Redox

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The two parts of a redox reaction
Rusting iron
A bonfire. Combustion consists of redox reactions involving free radicals.

Redox (shorthand for reduction/oxidation) describes all chemical reactions in which atoms have their oxidation number (oxidation state) changed.[1]

The term redox comes from the two concepts of reduction and oxidation. It can be explained in simple terms:

  • Oxidation describes the loss of electrons by a molecule, atom or ion
  • Reduction describes the gain of electrons by a molecule, atom or ion

Which gains and loses electrons can be easily memorised by the abbreviation OIL RIG, which stands for, "Oxidation Is Loss," or losing electrons, and "Reduction Is Gain," or gaining electrons.

But there are exceptions.[2]

Chemical process[change | change source]

Redox is a chemical process. It can be described within chemical formulas. This example describes the process that occurs in a blast furnace, where iron (Fe) reacts with carbon (C):

\mathrm{1) \ C + O_2 \longrightarrow CO_2}
\mathrm{2) \ CO_2 + C \rightleftharpoons 2 \ CO}
\mathrm{3) \ Fe_2O_3 + 3 \ CO \longrightarrow 3 \ CO_2 + 2 \ Fe}
Now elementary iron has been processed.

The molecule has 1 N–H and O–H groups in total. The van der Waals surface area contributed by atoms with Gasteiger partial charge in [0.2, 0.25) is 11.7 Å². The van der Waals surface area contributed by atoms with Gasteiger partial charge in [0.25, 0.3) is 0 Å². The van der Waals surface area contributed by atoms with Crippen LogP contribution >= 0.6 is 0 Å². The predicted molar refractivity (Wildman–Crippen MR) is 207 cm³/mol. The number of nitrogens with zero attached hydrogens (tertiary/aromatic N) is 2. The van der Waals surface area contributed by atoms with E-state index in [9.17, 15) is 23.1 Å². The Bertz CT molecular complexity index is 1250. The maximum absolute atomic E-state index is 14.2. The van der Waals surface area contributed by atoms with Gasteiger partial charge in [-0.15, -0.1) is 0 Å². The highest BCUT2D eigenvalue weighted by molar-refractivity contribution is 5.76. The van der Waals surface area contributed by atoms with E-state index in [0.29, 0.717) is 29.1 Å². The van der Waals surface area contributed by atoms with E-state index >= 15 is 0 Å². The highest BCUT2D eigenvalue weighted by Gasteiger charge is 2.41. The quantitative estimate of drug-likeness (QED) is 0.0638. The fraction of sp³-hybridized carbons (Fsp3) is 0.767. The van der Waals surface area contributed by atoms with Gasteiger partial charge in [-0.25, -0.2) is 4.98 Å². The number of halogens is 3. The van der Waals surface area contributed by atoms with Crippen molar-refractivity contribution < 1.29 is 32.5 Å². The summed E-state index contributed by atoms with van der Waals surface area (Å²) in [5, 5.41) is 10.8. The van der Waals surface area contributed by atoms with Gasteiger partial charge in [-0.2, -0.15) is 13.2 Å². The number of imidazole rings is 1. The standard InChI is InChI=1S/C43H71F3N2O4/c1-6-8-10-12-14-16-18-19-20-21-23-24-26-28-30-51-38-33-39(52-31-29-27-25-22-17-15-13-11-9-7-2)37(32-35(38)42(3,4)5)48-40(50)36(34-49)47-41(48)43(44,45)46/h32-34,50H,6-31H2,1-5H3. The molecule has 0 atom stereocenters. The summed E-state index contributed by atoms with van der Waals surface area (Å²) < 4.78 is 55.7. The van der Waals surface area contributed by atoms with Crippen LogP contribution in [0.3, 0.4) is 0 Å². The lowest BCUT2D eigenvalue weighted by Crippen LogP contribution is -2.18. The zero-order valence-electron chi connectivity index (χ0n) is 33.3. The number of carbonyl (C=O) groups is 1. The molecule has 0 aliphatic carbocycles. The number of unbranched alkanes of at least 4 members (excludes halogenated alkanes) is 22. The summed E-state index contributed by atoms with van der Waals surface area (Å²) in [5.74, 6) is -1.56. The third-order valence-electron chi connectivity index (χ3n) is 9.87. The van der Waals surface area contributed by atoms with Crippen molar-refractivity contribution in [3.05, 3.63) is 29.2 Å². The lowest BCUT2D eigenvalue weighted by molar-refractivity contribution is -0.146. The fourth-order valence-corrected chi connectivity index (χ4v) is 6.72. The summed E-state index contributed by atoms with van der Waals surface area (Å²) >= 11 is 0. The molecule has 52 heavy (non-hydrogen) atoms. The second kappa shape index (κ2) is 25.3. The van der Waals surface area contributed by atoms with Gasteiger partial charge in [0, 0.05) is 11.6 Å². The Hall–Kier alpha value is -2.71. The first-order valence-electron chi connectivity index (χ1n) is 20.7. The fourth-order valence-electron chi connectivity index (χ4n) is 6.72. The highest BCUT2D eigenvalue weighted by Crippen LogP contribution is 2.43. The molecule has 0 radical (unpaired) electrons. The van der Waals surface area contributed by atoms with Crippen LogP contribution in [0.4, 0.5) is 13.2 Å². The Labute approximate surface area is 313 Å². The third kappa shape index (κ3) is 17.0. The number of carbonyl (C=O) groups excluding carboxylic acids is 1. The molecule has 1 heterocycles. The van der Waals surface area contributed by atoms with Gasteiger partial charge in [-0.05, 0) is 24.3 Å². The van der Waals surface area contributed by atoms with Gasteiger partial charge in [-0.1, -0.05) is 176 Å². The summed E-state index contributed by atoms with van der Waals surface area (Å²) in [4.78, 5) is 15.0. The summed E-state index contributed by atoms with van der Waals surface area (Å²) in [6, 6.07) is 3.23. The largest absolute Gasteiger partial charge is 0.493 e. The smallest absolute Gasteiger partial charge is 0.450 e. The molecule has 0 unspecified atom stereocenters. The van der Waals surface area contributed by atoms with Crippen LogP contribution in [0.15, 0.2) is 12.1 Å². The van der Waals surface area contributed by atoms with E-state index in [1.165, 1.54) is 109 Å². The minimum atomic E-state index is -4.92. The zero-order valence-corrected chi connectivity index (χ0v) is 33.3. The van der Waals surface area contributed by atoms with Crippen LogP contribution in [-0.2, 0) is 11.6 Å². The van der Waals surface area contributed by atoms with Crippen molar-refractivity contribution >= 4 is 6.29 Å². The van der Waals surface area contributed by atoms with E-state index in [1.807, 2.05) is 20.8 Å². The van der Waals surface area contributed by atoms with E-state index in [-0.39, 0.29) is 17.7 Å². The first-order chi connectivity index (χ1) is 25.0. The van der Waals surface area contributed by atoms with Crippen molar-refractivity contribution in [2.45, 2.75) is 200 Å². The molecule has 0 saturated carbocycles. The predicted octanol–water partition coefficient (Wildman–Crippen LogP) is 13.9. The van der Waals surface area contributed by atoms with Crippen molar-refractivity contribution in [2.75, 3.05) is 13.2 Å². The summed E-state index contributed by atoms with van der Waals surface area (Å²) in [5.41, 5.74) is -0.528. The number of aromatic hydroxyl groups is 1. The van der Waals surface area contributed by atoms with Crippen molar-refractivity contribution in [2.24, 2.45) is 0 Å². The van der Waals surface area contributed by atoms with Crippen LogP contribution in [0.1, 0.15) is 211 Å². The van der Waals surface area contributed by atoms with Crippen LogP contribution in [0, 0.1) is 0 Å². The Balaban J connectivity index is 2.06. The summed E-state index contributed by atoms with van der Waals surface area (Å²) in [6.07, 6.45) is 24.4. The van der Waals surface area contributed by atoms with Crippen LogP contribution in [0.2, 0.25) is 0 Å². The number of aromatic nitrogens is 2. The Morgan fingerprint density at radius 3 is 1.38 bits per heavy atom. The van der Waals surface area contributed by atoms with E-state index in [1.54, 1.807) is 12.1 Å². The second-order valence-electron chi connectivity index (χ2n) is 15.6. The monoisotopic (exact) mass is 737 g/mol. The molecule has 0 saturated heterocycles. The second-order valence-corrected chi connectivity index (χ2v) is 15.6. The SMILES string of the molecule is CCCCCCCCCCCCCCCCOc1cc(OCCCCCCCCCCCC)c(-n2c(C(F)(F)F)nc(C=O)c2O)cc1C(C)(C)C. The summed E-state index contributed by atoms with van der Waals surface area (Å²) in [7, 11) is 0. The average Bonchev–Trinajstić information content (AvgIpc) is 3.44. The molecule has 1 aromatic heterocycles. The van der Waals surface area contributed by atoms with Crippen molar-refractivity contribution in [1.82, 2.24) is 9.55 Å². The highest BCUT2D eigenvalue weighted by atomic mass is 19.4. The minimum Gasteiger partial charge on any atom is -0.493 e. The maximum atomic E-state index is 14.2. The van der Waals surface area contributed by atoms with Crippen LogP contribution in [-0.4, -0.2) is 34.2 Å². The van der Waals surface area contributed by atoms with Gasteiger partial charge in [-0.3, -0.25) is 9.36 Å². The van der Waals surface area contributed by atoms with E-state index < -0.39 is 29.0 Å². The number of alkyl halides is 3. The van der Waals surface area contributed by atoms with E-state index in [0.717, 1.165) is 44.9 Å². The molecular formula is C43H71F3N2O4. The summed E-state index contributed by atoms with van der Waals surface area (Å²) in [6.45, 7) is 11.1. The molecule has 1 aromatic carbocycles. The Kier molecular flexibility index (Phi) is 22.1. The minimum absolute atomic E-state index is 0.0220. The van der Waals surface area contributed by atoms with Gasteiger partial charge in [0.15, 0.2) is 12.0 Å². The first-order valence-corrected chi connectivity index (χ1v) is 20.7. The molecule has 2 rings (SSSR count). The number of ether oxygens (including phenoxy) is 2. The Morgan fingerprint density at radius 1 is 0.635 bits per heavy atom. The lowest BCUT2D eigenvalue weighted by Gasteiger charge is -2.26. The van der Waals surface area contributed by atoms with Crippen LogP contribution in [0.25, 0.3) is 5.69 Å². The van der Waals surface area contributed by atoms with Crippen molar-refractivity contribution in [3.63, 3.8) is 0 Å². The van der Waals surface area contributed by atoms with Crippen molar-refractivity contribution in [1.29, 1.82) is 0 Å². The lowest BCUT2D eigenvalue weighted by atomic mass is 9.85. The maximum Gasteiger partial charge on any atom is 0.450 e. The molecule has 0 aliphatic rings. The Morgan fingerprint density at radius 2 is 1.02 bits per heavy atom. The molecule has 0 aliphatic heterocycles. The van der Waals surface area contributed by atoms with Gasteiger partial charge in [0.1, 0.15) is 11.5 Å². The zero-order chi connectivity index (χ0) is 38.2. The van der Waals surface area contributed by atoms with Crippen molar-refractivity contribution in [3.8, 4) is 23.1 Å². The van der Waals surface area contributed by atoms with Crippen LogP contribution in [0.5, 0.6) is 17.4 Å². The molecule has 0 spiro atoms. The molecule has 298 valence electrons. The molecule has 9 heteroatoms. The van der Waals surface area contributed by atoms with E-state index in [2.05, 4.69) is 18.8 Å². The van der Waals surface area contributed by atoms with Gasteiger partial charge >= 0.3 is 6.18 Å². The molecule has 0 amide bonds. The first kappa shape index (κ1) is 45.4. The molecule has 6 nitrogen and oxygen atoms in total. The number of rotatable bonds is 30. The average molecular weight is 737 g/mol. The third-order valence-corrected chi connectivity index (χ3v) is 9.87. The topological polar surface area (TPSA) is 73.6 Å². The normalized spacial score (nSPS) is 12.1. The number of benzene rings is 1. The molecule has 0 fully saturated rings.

References[change | change source]

  1. This can be a simple redox process, such as the oxidation of carbon to yield carbon dioxide, the reduction of carbon by hydrogen to yield methane (CH4), or a complex process such as the oxidation of sugar in the human body, through a series of very complex electron transfer processes.
  2. Oxidation and reduction properly refer to a change in oxidation number – the actual transfer of electrons may never occur. Thus, oxidation is better defined as an increase in oxidation number, and reduction as a decrease in oxidation number. In practice, the transfer of electrons will always cause a change in oxidation number, but there are many reactions which are classed as "redox" even though no electron transfer occurs (such as those involving covalent bonds).

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